"Sure, Malcolm has to comment, and, being a politician, he'll put his spin on it."

      Yes, his ideological "spin", which has nothing to do with truth or scientifically-validated sustainable long-term necessity.

      Or... Turnbull could rise above the machinations of the right-wing base in Australia and be an actual leader, a stateman in the 'old-fashioned' sense, and ignore the vested interests of rich fossil fuel corporations in favour of building a habitable future for the generations and species that currently have no voice.

      "But, in here the punter [sic] are horrified and beside themselves: .. "a failure of leadership" ... "betrayal" ... "fraud""

      Or perhaps there is an actual "failure of leadership", and a betrayal of generations and species who are not wealthy fossil fuel miners.

      Not sure where you're dredging up the "fraud" from, but a case could probably be made on that score to, if push came to shove.

      "The man actually made some sensible comments:

      "These intermittent renewables do post real challenges," the Prime Minister told reporters in Hobart.
      "

      That depends on how one is using the implications inherent in the term "sensible".

      Turnbull repeatedly and vociferously claims to be the "innovation" prime minister. The major issue with renewables is one of baseload, but that is in no way the issue involved in the blackout of the South Australian grid, which, as I and many others have indicated, was the result of the destruction of transmission infrastructure. And guess what? There are already innovative ways to deal with baseload supply, and with the frequency matching that is another of the excuses used to attempt to justify the LNP's and the conservative media's mendacious and misplaced persecution of renewable power in the wake of the SA blackout.

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    7. Oh, for pity's sake, - my browser is crawling along at a snail's pace and not displaying my updates. Hn.

      [Part II]

      You quote Turnbull:

      "Now, I regret to say that a number of the state Labor Governments have over the years set priorities and renewable targets that are extremely aggressive, extremely unrealistic, and have paid little or no attention to energy security."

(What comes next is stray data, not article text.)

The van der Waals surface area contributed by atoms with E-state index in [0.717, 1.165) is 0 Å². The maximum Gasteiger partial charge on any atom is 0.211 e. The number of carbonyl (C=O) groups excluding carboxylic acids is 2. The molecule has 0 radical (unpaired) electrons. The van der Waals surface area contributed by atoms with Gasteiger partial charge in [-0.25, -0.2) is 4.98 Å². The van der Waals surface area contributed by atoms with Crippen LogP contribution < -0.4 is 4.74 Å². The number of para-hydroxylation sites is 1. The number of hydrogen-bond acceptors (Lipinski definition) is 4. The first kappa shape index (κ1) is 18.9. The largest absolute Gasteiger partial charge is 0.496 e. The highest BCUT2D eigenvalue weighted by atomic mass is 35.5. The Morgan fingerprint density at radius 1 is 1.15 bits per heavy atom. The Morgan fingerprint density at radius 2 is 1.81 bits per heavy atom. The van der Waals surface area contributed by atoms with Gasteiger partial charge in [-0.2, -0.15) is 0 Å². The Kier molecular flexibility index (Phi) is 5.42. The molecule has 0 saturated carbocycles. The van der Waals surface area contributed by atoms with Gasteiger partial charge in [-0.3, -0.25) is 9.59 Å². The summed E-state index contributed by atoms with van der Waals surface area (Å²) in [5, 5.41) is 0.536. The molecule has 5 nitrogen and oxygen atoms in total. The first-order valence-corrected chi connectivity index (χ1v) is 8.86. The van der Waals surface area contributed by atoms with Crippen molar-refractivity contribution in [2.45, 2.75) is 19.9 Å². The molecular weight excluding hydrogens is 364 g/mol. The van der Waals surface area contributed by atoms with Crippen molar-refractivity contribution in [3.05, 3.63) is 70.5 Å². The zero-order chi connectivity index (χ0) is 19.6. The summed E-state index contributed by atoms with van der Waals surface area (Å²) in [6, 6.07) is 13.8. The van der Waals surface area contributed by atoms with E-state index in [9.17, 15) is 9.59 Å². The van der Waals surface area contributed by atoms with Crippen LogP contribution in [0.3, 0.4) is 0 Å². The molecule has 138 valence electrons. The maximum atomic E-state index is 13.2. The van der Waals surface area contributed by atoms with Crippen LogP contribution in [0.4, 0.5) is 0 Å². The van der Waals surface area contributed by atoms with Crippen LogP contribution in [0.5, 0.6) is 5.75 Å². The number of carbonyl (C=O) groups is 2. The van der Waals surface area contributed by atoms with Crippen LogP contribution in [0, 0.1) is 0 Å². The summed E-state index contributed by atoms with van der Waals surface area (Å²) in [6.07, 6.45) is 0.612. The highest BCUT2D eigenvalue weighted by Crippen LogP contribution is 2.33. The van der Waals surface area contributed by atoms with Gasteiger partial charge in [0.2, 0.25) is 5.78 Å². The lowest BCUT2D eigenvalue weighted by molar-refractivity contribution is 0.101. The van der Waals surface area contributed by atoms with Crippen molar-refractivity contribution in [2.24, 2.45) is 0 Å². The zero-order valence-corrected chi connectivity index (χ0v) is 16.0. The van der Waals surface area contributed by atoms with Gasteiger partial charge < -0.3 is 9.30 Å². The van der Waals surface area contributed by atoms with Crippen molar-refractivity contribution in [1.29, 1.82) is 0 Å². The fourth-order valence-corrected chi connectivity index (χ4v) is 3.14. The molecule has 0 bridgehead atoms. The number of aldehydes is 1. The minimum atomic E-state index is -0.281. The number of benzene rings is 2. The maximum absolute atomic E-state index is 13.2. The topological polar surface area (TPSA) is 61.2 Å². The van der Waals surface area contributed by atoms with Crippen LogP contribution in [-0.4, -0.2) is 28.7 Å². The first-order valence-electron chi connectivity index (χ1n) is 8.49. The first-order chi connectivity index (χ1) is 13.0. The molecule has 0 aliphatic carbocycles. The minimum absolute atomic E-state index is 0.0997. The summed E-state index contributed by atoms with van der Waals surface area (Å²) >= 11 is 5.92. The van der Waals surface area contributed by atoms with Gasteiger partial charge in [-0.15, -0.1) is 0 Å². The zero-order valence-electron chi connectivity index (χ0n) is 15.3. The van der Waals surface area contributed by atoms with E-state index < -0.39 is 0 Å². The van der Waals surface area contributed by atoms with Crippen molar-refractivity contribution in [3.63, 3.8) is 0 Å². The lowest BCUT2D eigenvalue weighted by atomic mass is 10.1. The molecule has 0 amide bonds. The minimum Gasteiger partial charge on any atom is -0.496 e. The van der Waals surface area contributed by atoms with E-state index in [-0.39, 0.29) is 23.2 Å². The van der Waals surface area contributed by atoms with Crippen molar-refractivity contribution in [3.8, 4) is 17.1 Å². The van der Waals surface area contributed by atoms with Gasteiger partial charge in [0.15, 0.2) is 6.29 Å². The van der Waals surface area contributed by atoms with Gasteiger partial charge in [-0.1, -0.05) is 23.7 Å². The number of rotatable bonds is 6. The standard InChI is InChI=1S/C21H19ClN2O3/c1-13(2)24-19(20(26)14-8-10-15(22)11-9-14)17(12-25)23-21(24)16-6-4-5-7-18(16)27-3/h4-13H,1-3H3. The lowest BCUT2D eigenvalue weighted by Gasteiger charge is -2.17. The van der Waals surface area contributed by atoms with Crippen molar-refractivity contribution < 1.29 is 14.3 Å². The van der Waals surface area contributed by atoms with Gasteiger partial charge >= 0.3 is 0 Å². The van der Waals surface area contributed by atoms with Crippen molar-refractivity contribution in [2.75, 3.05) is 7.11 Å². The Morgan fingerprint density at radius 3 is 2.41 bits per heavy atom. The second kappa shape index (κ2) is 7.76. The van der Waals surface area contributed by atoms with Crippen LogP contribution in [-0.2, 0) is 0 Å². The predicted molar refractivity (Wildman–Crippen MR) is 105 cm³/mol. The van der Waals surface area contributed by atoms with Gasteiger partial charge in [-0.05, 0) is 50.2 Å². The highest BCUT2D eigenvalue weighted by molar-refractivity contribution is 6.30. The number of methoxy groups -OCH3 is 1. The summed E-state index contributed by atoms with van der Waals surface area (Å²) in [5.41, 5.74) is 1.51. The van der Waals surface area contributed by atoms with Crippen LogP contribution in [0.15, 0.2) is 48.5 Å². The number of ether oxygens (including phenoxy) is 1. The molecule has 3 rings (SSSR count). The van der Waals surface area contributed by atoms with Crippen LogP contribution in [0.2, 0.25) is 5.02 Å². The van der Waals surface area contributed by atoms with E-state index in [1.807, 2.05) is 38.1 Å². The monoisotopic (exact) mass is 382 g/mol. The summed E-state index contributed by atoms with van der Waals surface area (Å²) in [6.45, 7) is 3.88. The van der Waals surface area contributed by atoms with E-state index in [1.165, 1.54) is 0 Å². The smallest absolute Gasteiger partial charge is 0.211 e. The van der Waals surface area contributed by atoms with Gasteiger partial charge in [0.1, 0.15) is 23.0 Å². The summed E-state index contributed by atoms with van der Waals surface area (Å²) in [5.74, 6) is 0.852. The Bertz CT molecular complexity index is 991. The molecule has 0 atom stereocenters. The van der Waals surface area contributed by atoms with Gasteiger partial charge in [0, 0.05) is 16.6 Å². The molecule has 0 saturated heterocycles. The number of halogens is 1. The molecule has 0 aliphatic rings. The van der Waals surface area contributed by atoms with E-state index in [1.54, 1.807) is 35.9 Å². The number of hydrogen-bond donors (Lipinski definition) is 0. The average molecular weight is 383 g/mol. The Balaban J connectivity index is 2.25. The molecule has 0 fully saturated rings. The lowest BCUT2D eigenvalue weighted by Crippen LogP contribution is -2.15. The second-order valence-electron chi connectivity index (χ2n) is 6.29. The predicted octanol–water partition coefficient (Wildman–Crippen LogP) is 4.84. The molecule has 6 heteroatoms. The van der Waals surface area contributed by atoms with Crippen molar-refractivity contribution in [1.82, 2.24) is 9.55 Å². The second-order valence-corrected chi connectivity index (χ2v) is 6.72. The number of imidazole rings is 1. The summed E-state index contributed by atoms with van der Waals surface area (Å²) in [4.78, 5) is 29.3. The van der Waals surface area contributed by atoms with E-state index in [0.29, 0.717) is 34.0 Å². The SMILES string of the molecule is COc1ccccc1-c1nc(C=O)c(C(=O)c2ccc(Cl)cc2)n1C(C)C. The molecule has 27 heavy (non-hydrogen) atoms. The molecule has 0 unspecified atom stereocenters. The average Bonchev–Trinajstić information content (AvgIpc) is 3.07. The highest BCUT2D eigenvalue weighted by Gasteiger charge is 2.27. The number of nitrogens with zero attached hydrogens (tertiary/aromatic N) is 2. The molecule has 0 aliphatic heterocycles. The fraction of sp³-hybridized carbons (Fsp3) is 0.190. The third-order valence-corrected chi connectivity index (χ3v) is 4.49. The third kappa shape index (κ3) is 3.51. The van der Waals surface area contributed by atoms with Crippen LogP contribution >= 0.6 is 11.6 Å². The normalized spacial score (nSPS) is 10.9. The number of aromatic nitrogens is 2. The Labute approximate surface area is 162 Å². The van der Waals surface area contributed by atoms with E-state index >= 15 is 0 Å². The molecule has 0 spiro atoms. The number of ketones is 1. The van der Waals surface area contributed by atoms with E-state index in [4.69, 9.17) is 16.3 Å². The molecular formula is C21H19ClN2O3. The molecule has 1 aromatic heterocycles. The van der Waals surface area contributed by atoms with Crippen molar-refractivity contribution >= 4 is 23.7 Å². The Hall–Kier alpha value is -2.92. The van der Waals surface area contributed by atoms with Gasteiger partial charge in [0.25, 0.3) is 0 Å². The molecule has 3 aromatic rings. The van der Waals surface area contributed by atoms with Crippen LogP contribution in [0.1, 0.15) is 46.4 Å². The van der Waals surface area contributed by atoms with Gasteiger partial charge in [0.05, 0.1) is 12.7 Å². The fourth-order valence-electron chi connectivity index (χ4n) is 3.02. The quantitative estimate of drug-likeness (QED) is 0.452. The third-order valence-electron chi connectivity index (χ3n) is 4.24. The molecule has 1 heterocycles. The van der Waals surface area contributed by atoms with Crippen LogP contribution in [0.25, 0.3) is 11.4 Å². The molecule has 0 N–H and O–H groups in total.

and say:

      "Making a more resilient grid would seem to be doable, depending on your priorities."

      As others have said, renewables and there inherent decentralisation and multi-sourced supplies of power increase the resilience of a grid, so your point is a straw man. And constructing a sustainable and resilient grid is emminently "doable", and could have been done a decade ago or more, but for the conservative right wing in Australia having priorities in diametric opposition to these ends.

      "And no, that does not mean reinforcing individual pylons to withstand cyclonic winds."

      As others have already pointed out, this is a(nother) straw man fallacy.

      "It means having a wider spread grid which can divert per through different paths as required."

      Again, a logical fallacy - a non sequitur. The installation of renewables in no way has hampered diversity and decentralisation (quite the opposite), so your proposition is fatuous. Energy experts have already pointed out that one of the reasons that SA recovered so quickly from a serious state-wide blackout was exactly because it had fast-responding renewables with which to restart, and indeed there were premises in SA that weren't affected by the blackout... because they were powered by renewable energy.

      If anything, it's the use of last century's old coal infrastructure, and the privatisation of the same network, that have failed South Australia and that challenge the sustainability of coal. But in your New Speak, and that of Turnbull, Barnaby Joyce, Josh Frydenberg, Chris Uhlmann, and other symnpathisers of the fat coal corporations of Australia, it has to be the fault of the renewable energy sector.